All the recent provocative vision of what Apple's set might do.has prompted Jean-Louis Gassee, an Apple exec from way back who's now general partner of venture-capital firm Allegis Capital, to offer a
For example, Gassee isn't so convinced that Apple will want to develop an "" that features many of its services. After all, he says, consumers don't typically replace televisions "after 18 months" like they do with a smartphone or tablet. What's more, he's not sure Apple will want to get into the business of carrying and supporting televisions in its stores.
"Furthermore, I still don't see a 50-inch TV set walking out of an Apple Store," Gassee said. "It's hard enough to carry a 27-inch iMac out--or back in when trouble strikes. And I don't see battalions of Apple field service people coming to our homes to fix these things."
Realizing that, Gassee says, perhaps Apple is working on something more akin to its current Apple TV. However, that device could only succeed if it can "swallow the set-top box, DVD included," he says. But even then, Apple might have some trouble. After all, as Gassee points out, in that scenario, Apple would need to ink deals with cable companies--"business that are more numerous, less sophisticated, and more afraid of Apple than are the wireless carriers."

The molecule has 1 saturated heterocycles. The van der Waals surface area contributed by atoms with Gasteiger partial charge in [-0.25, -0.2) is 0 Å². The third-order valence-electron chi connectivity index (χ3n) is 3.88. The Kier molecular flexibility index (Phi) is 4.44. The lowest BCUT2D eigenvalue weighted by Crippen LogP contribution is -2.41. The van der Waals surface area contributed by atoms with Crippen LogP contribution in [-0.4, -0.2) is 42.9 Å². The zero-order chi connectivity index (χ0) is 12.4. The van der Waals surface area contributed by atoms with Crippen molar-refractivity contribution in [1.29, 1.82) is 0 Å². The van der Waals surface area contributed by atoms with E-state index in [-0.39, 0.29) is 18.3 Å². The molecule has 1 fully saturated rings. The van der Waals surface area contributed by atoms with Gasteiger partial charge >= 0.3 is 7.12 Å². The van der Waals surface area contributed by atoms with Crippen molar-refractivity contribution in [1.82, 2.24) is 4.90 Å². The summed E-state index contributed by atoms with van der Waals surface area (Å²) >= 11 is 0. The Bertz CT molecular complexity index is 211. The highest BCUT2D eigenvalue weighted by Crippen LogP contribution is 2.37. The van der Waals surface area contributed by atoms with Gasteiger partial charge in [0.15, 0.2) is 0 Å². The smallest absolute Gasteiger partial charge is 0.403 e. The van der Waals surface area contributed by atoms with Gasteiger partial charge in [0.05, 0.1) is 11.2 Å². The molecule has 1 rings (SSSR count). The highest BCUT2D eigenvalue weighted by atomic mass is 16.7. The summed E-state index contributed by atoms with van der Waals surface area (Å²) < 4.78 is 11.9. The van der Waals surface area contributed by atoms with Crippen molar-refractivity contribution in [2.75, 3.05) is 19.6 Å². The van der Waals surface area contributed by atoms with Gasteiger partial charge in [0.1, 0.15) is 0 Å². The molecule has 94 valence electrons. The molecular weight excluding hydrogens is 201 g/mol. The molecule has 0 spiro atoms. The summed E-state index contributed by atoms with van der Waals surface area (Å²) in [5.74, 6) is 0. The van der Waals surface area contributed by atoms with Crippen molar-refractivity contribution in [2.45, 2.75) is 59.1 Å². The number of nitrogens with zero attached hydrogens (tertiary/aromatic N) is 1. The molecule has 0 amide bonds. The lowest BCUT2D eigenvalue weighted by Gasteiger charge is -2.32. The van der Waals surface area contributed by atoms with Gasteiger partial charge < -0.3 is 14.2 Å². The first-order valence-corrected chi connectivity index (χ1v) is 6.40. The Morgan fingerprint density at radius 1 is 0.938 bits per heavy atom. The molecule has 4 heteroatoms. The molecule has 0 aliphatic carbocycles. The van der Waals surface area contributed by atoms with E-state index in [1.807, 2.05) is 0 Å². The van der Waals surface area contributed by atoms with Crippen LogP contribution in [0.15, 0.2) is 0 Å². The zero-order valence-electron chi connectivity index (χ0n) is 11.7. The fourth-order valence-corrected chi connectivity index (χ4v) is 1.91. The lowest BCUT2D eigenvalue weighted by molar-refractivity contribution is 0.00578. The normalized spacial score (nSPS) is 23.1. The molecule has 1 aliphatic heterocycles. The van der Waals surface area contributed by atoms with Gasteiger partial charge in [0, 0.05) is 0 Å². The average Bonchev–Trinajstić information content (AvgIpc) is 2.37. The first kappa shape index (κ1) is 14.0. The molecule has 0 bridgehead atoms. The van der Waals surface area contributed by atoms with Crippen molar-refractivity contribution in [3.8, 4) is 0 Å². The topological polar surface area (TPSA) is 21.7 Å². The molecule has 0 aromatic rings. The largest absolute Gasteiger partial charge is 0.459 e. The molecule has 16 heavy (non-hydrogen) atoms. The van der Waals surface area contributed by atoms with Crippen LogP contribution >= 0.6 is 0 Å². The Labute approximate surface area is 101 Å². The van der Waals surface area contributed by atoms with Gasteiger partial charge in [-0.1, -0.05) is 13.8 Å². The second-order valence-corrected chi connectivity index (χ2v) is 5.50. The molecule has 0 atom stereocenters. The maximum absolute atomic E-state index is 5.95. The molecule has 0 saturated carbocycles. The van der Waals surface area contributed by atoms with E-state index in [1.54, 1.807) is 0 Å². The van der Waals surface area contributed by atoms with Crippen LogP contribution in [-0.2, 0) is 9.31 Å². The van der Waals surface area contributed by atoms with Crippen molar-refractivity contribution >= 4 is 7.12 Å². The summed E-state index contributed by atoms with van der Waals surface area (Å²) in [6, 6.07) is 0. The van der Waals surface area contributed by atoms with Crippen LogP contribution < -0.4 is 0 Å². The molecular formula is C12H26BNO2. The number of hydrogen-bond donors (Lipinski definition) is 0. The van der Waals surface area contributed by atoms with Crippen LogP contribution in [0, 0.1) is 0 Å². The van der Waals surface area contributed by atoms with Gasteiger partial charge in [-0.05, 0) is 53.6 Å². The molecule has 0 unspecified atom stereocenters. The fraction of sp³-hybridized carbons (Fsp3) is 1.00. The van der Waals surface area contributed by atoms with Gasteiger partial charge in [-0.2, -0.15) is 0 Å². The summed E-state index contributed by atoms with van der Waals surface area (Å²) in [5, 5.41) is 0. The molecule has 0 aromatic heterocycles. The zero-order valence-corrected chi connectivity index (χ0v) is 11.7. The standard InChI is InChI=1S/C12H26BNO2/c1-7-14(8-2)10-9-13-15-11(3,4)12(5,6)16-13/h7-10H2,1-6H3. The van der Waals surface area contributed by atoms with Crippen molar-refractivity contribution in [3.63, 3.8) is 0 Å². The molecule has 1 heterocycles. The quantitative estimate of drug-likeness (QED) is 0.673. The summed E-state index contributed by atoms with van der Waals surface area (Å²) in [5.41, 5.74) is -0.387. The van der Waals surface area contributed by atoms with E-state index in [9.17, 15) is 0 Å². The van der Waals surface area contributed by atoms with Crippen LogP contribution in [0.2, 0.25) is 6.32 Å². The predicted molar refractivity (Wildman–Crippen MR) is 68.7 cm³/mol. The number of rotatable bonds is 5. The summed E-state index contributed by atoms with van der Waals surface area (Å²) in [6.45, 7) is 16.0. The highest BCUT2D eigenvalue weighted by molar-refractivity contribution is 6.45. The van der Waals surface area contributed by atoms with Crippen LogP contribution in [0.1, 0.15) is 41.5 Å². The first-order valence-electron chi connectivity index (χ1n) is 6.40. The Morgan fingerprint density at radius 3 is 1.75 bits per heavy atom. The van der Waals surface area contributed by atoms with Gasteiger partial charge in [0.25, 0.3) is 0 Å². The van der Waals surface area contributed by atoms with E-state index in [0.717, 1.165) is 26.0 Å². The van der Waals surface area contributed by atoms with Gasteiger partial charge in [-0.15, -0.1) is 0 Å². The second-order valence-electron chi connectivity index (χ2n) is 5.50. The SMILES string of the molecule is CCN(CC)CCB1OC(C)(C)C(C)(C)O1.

If that doesn't work, what else can Apple do? According to Gassee, there are several options, including turning the iPad and iPhone into remotes or selling a "mediating device" that works between the iPhone and the user's television. But as with the other options, major pitfalls could await Apple if it follows those paths.
So, what will the future hold for Apple's television plans? There's no telling. And as expected, Apple isn't talking.